Year, Volume, Issue, Page(s):07, 97, , 231-241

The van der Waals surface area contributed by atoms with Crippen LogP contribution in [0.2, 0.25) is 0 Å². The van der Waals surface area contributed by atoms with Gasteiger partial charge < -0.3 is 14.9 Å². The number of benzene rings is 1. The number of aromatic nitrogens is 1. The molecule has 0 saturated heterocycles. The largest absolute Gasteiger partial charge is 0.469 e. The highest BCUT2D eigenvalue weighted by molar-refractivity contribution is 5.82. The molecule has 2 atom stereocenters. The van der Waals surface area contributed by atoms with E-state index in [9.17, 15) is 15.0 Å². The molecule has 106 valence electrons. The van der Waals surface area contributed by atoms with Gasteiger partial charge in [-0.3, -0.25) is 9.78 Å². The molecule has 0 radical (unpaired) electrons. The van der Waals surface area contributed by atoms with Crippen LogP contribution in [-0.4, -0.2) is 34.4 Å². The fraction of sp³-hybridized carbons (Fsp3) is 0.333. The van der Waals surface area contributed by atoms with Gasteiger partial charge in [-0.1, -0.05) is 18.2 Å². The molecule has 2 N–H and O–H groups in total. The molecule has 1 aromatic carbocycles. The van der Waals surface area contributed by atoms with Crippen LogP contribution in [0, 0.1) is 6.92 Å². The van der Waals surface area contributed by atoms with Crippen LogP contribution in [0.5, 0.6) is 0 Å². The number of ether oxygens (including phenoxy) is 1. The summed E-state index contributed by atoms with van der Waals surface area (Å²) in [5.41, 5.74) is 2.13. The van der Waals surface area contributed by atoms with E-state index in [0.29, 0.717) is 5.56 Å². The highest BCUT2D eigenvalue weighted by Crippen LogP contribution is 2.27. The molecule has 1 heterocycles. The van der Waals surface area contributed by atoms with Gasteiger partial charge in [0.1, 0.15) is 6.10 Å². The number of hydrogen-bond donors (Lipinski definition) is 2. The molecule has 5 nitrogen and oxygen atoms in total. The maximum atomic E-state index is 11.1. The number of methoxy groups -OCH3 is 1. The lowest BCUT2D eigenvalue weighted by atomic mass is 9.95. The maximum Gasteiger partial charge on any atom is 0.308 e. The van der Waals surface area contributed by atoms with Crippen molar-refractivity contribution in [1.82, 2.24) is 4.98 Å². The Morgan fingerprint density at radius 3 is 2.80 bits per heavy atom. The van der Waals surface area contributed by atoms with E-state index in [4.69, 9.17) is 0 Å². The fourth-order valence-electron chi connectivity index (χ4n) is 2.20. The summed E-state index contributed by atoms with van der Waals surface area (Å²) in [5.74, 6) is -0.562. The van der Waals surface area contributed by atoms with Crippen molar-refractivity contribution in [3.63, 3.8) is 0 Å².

Implanted programmable pumps that infuse intrathecal baclofen (ITB) markedly enhance the ability of clinicians to manage severe spasticity in appropriately selected patients. Studies addressing the efficacy of this treatment modality have primarily used clinical outcome measures of impairment, particularly reduction in stiffness as measured by the Ashworth scale. Several recent studies, however, highlight comparatively higher sensitivity of neurophysiologic techniques, especially the H-reflex, as an objective index of spinal cord response to ITB administration. We review the conceptual, physiological, and methodological bases for use of the H-reflex as an adjunct to clinical evaluation among patients receiving ITB infusion, including published reports and selected case studies that address the potential advantages and limitations of such techniques when applied to dose titration and system “troubleshooting” scenarios. We also address the implications of such findings in the context of reported complications such as “tolerance” to ITB administration and catheter “microfracture.” The accumulated knowledge suggests that H-reflex is a sensitive method for documenting altered spinal cord responsiveness in the presence of ITB delivery. We therefore recommend using H-reflex as an adjunct to clinical evaluation when judging the overall effectiveness of ITB administration.